“It’s just an amazing adrenaline rush. I sit back and watch us go from 200 to 300 listens over a 48-hour period,” Wickman says. “It’s why I got into counselor education – to contribute knowledge and dialogue on these topics.”

Upcoming films will include “Still Alice,” “Room” and “Nebraska,” and Wickman is hoping that the podcast can also expand its scope.

“These are really compelling films, and we’re looking at them through a critical lens that helps certain elements pop out,” he says. “We all have ideas. We talk about what we’ve seen, what’s resonated with us. I have a dream that this moves us into other pop culture – songs, books, TV.”



NIU College of Ed joins coalition calling for more Illinois teachers

Laurie Elish-Piper

Laurie Elish-Piper

Laurie Elish-Piper has put the support and expertise of the NIU College of Education behind a new alliance calling on leaders to address the state’s urgent need to increase the number of teachers and to elevate the teaching profession in 2018 and beyond.

Members of the diverse coalition – Teachers for Illinois’ Future: Investing in teachers for all students today and tomorrow – include teachers, K-12 administrators, higher education institutions and advocacy organizations.

Higher education must “help young people and career-changers see that being a teacher is a noble, rewarding and exciting profession,” says Elish-Piper, dean of the College of Education.

What that requires is “mentoring and induction support to help new teachers be successful,” she adds, along with professional development for educators across their careers to keep them in the profession.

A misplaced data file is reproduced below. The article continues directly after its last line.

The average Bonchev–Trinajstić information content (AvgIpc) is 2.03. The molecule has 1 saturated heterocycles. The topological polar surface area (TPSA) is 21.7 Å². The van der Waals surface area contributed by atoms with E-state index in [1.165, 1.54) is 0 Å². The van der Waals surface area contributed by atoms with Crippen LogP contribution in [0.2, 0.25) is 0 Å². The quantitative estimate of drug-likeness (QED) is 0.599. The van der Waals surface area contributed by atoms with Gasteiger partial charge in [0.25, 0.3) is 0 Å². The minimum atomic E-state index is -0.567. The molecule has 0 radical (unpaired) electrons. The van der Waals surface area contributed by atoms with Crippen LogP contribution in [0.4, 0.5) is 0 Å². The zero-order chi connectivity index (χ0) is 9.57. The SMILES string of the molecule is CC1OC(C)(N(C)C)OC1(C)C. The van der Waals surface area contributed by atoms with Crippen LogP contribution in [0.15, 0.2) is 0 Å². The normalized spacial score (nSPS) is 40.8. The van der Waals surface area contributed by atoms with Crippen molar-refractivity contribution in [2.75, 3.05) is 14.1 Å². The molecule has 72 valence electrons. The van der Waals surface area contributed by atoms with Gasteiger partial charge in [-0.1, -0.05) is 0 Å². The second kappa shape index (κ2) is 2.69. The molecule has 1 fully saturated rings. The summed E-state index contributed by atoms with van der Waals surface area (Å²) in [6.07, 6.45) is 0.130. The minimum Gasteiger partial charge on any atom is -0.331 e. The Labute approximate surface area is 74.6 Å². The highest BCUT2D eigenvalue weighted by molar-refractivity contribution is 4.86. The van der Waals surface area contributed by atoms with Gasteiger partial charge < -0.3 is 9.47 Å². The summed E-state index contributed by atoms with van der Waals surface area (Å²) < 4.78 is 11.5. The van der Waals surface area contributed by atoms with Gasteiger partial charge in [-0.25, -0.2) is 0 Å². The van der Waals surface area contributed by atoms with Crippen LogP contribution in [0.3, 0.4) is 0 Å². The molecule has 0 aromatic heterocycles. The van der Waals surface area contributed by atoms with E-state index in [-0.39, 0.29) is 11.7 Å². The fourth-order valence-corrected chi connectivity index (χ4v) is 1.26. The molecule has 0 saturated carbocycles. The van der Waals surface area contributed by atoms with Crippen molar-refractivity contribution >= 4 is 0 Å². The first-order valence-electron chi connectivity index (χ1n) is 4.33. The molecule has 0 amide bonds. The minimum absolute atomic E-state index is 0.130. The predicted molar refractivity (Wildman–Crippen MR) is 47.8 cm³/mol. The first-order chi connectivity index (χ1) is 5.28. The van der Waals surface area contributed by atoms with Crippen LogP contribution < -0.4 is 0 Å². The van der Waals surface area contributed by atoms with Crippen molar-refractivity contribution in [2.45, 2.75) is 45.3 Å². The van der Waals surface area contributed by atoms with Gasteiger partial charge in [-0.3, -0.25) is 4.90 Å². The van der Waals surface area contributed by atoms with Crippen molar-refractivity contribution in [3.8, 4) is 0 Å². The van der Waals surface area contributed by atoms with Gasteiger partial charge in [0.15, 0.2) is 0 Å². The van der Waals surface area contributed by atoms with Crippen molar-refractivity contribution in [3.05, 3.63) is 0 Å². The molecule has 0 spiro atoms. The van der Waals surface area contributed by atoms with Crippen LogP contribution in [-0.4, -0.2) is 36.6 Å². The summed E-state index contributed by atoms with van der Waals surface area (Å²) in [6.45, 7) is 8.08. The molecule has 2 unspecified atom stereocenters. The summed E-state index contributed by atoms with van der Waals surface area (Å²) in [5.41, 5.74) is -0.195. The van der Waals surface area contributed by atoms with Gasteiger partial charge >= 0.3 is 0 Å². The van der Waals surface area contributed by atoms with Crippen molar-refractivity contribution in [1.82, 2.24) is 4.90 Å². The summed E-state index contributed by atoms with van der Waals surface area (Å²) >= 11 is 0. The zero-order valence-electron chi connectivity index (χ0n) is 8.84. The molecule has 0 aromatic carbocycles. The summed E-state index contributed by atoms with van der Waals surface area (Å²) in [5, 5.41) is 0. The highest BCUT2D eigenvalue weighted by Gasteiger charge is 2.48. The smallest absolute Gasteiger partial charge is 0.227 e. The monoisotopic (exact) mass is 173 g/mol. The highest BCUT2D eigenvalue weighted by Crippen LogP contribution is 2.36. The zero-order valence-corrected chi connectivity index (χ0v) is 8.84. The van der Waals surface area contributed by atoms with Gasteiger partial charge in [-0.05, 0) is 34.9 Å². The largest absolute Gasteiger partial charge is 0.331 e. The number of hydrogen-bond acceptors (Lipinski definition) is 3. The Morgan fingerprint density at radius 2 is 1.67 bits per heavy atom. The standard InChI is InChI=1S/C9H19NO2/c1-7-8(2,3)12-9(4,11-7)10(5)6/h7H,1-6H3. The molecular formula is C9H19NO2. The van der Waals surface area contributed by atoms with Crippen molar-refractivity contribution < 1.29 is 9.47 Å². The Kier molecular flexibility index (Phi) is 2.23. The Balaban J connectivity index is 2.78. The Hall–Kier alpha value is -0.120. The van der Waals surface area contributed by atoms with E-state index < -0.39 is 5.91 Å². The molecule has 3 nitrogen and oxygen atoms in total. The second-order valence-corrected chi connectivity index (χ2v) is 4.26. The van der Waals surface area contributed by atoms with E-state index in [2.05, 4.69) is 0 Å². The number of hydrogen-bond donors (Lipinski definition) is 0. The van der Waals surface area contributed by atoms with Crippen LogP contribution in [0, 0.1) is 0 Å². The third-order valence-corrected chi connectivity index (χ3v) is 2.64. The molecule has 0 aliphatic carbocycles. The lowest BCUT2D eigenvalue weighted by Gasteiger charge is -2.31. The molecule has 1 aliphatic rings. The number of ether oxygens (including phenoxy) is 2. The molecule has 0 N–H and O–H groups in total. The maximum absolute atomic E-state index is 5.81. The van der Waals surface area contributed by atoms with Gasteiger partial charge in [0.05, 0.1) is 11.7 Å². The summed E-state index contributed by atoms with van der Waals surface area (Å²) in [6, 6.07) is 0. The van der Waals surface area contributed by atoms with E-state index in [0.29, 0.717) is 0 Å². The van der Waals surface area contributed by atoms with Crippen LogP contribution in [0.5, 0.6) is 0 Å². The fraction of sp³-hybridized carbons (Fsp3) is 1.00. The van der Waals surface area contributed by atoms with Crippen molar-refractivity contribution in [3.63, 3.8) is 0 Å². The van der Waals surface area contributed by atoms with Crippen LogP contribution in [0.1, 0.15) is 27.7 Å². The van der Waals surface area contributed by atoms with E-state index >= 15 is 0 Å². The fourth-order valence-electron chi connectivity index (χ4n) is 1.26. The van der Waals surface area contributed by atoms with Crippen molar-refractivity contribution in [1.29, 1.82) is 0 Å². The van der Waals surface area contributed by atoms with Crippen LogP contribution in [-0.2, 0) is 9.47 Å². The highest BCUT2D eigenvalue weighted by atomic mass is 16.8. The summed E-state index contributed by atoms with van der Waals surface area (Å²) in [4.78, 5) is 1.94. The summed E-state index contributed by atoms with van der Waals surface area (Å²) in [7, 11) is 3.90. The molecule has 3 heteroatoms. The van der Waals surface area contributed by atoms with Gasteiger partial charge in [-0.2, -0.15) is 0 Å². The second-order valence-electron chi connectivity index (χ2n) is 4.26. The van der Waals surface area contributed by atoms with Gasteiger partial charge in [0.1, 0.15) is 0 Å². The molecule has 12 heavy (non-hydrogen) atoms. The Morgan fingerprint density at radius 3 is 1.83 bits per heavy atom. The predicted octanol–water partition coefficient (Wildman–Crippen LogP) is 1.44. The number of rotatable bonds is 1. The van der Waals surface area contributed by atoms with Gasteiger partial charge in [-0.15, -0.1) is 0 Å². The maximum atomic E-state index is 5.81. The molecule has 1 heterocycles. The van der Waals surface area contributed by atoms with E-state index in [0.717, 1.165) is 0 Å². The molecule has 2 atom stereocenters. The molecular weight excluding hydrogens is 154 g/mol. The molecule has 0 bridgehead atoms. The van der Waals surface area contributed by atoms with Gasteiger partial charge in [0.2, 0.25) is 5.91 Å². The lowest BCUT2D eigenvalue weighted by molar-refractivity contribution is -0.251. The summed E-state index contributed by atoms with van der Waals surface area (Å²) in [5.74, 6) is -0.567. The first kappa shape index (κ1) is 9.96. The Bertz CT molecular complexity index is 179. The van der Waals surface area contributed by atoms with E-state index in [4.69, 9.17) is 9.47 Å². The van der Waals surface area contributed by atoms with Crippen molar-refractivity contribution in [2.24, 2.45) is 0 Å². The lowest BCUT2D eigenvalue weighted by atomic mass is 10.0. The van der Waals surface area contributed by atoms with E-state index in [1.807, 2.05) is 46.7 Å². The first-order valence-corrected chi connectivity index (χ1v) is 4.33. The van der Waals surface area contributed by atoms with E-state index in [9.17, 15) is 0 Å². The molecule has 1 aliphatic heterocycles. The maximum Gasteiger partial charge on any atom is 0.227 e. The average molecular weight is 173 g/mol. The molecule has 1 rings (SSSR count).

“Entry into the teaching profession needs to be more accessible so motivated, qualified individuals can become teachers. Additionally, we need to diversify the teaching profession so it more accurately reflects the PK-12 student population,” Elish-Piper says. “There is so much we need to do, which is why I’m thrilled to be part of this statewide coalition that represents multiple sectors, all working together to benefit education in the state of Illinois.”

advance-illinoisThe coalition has a vision that all students, especially those who need the most, have access to the teachers they need to prepare them for college and career.

Over the last decade, the supply of future Illinois teachers has tightened. This shortage varies by region and subject area and is most acute outside of the Chicagoland area in rural and suburban districts. The subjects where this shortage is most severe include special education, bilingual, high school STEM teachers, and career and technical education.

All students are impacted: Schools are forced to hire substitute teachers in lieu of fulltime teachers, cancel classes and convert classes to online instruction.

The Teachers for Illinois’ Future coalition is a collaborative effort to:

  • Ensure students have the teachers they need in order to learn.
  • Support teachers’ growth from exploration of profession and throughout their career.
  • Increase the respect for and the desirability of the teaching profession.
  • Provide school and program leaders with systemic flexibility to meet their students’ needs.